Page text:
Gabor Maté M.D. is a physician and bestselling author whose books have been published in nearly twenty languages worldwide. Dr. Maté is highly sought after for his expertise on a range of topics, from addiction and attention deficit disorder (ADD) to mind-body wellness, adolescent mental health, and parenting. A renowned thinker and public speaker, he addresses audiences all over North America, including professional and academic groups like nurses’ organizations, psychiatry departments, and corporate conventions, as well as presentations and seminars for local community groups and the general public. As a writer and speaker, he is widely known for the power, insight, clarity, candor, compassion, humor, and warmth of his presentations.
Common to all of Dr. Maté’s work is a focus on understanding the broader context in which human disease and disorders arise, from cancer to autoimmune conditions like MS, rheumatoid arthritis, ulcerative colitis, or fibromyalgia; childhood behavioral disorders like ADD, oppositionality, or bullying; or addiction, from substance abuse to obsessive gambling, shopping, or even workaholism.
Rather than offering facile, quick-fix solutions to these complex issues, Dr. Maté weaves together scientific research, case histories, and his own insights and experience to present a broad perspective that enlightens and empowers people to promote their own healing and that of those around them. His approach is holistic and kaleidoscopic – linking everything from neurophysiology, immunology, and developmental psychology to economic and social policy – and even touches on the spiritual dimensions of disease and healing.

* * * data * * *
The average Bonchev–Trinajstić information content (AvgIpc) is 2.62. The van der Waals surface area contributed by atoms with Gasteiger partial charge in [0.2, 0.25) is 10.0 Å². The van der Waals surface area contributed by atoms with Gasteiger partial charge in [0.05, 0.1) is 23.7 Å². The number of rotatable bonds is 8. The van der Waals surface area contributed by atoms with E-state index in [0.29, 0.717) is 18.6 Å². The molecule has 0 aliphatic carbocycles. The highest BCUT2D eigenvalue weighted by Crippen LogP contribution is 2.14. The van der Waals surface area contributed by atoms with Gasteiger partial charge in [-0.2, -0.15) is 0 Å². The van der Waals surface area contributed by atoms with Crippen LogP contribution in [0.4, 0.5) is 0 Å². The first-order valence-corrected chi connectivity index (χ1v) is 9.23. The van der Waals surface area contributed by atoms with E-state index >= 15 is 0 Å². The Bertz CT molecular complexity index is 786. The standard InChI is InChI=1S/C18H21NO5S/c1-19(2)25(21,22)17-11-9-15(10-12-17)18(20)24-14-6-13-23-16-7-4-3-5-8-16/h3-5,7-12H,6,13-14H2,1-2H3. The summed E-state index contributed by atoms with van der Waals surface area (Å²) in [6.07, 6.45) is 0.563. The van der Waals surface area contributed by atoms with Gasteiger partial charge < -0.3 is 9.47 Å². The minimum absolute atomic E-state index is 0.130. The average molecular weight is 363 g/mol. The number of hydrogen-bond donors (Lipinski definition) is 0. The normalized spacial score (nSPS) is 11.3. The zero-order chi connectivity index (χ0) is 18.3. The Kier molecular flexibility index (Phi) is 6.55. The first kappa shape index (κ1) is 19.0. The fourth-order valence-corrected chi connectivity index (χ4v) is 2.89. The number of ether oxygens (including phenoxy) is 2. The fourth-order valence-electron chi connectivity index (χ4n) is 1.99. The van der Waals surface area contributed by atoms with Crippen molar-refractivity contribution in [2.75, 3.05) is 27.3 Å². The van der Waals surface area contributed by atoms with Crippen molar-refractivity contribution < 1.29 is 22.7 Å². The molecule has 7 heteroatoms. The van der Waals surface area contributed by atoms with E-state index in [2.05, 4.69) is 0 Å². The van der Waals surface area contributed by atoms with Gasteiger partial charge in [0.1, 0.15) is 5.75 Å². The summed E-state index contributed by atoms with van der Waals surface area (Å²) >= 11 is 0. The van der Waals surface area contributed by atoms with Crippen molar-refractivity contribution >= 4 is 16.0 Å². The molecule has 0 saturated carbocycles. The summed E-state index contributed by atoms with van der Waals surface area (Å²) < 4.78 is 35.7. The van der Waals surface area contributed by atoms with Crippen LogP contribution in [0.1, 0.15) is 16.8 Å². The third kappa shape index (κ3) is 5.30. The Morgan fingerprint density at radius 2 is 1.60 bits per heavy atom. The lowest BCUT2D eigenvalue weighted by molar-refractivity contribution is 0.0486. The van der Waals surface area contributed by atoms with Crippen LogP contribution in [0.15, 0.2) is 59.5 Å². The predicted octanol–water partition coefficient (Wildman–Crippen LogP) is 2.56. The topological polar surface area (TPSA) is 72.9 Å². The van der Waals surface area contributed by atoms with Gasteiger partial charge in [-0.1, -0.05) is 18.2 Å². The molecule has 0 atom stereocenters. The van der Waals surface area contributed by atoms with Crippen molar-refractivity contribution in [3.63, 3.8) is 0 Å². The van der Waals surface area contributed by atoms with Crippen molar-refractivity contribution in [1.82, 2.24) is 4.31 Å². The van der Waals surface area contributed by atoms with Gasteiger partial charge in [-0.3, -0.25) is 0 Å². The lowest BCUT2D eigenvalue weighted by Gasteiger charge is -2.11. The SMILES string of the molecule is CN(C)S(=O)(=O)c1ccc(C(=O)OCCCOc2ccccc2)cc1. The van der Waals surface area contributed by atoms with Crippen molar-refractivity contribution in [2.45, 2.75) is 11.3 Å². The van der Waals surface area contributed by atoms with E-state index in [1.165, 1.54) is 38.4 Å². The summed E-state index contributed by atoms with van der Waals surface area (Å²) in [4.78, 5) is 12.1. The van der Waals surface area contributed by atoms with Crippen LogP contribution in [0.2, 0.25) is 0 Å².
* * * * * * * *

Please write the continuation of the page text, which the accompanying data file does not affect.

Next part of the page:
His books, all Canadian best-sellers, include:
Hold On to Your Kids: Why Parents Need to Matter More Than Peers (2005), co-written with Gordon Neufeld, Ph.D
In The Realm of Hungry Ghosts: Close Encounters With Addiction (2009). Recipient of the 2009 Hubert Evans Prize for Literary Non-Fiction.
David Van Nuys PhD
Shrink Rap Radio
I have In the Realm of Hungry Ghosts--great book. My dad is an alcoholic and that book helped me sort-of stop blaming him for his issues. He was beaten a lot as a child--by parents, by teachers, by kids in his neighborhood etc. He never hit me, he refused to reenact that traumatizing problem. But he takes out his pain and alienation on himself, which harms his family relationships anyway. My mom's father was an alcoholic--she repeated these family problems by marrying one. It's quite interesting how we repeat these cycles of violence that we learn in our formative years. On a larger scale, I guess we could cite the phenomena of "history repeats itself." I like how Mate connects individual problems to the need for widespread social reform.
A childhood friend's father (also an alcoholic) died a few days ago. He was found drowned in a creek with a bottle of booze. I've known him for 15+ years. What a way to go... I've been trying to comfort my friend. We go way back, but also understand each others' family problems on a deep level most people can't really understand. I'll show him this interview, but maybe not for awhile--I'll let him work through his grief for a bit first.
Great interview. Thanks for posting!